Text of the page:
How to Preserve and Store Fresh Herbs
Let me share with you six easy ways to preserve your fresh herbs and help them to maintain their delicious flavor all year round. Whether you grow thyme, rosemary, tarragon, or any combination of all of your favorite herbs, these preservation methods will help you to keep that fresh taste and all of these are my favorite and super easy.
1. Air drying
A number of herbs are suitable for drying. The idea here is to eliminate all the water content from the leaves, flowers, petals, stems or roots. In order to dry leaves, flowers, and other bits that grow above ground level, I have a rack which is simply a piece of muslin stretched over a wooden frame – this allows for good circulation of air. Space the leaves, flowers, petals or stalks on the muslin and put the rack in a dark, warm, dry place until the plant parts are completely desiccated – this can take up to three days.
You can also hang bunches of herbs upside down to dry. Again, good air circulation is vital. The ideal temperature for both methods is 60–80°F. If any herbs turn black, discard them because they will not keep.
2. Oven drying
Make sure your herbs are completely clean and dry, cut them into small pieces and lay them on a baking tray. Pop them in the oven on a very low heat (120–140°F – reduce the temperature by 50°F if you have a fan oven) until they are completely dried out. This will take between two and three hours, depending on the herb and the sizes of the individual plant parts.
3. Freezing in coconut oil or olive oil
I love cooking with coconut and olive oil – it adds such a nice flavor to everything and this lets you add that flavor, along with the flavor of your fresh herbs. You just prepare your herbs and add coconut/olive oil before freezing. Store your frozen cubes in freezer bags for up to a year and just drop them into your dishes while preparing.
4. Freezing in freezer proof containers
If you prefer to just drop herbs into your dishes without any added oils, you can simply cut them up and put them into plastic freezer bags – make sure that your bags are freezer proof.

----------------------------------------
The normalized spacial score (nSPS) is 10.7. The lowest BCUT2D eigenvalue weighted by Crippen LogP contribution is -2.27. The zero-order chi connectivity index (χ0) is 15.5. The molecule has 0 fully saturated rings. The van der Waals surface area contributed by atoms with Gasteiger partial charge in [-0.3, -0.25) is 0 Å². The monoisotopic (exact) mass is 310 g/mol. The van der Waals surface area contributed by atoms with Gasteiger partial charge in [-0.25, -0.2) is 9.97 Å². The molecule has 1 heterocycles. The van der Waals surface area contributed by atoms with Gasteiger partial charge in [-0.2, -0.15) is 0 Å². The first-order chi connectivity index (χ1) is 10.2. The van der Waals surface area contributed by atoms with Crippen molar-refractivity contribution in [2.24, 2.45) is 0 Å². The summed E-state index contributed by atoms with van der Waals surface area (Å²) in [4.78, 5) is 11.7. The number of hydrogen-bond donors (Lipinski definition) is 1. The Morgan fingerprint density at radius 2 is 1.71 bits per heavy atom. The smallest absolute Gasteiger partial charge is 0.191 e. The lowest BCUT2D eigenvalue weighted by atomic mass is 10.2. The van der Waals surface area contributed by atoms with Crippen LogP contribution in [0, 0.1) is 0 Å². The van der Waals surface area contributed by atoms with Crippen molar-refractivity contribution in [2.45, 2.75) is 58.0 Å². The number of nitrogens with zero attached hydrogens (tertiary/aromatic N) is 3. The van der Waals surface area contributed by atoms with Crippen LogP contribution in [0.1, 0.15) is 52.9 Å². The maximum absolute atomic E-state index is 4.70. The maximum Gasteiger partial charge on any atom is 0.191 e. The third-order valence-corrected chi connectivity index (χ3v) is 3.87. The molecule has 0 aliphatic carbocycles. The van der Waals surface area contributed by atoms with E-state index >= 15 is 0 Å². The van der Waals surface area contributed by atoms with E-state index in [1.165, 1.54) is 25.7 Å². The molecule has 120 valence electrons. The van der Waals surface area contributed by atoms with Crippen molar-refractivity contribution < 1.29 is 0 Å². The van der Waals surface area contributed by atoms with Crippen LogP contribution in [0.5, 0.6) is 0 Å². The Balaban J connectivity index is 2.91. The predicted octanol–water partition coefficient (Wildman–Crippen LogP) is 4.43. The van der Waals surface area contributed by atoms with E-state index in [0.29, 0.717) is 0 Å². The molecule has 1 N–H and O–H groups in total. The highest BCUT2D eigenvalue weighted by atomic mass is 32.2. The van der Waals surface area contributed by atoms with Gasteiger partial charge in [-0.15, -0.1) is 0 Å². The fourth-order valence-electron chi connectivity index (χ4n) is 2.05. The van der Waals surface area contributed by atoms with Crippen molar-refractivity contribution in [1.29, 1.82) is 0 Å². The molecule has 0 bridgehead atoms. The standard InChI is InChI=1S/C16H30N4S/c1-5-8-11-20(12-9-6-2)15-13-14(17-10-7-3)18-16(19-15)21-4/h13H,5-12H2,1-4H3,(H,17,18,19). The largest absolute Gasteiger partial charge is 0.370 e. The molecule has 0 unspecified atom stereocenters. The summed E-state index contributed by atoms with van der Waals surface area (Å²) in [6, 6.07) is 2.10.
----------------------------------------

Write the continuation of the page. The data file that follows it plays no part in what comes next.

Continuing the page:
5. Freezing with salt
You can preserve so many herbs with salt and this method takes less time than most others. You don’t even need any fancy salt – just plain old table salt and a jar or tightly sealed container to store your herbs in when you’re finished. The salt helps to dry them out, it is also a powerful antibacterial substance, that inhibits the growth and multiplication of bacteria.
6. Making a fresh herb paste
I love using herb paste in my cooking process. You just need a food processor to turn your herbs (along with some olive oil or any other oil you prefer) into a paste that you can store in the fridge for up to two weeks or in the freezer for months. Perfect for soups!
Storing dried herbs
Once you have dried your herbs, the last thing you want is for them to reabsorb any moisture so you need to find containers which will exclude as much air as possible without encouraging any humidity.
By far the best type of container is a dark glass jar with a tight-fitting lid. Dark glass reduces the amount of light reaching the herbs and therefore helps to prevent bleaching and oxidation. This way your herbs will keep longer. If you can’t get hold of jars with dark glass, use clear ones, but be sure to keep them in a dark cupboard away from sunlight. Use jars that are just big enough for the volume of herbs you are storing – too much ‘air space’ will encourage deterioration.
Once you have put your herbs into the jars, be sure to add a label showing exactly what the herb is and the date you picked it.
Your dried herbs should last up to a year, but if mould forms or if they show any other signs of spoiling you should discard them immediately.
Do you preserve your fresh herbs using any of these methods or do you have your own? Let me know down in comments!
Have a wonderful day!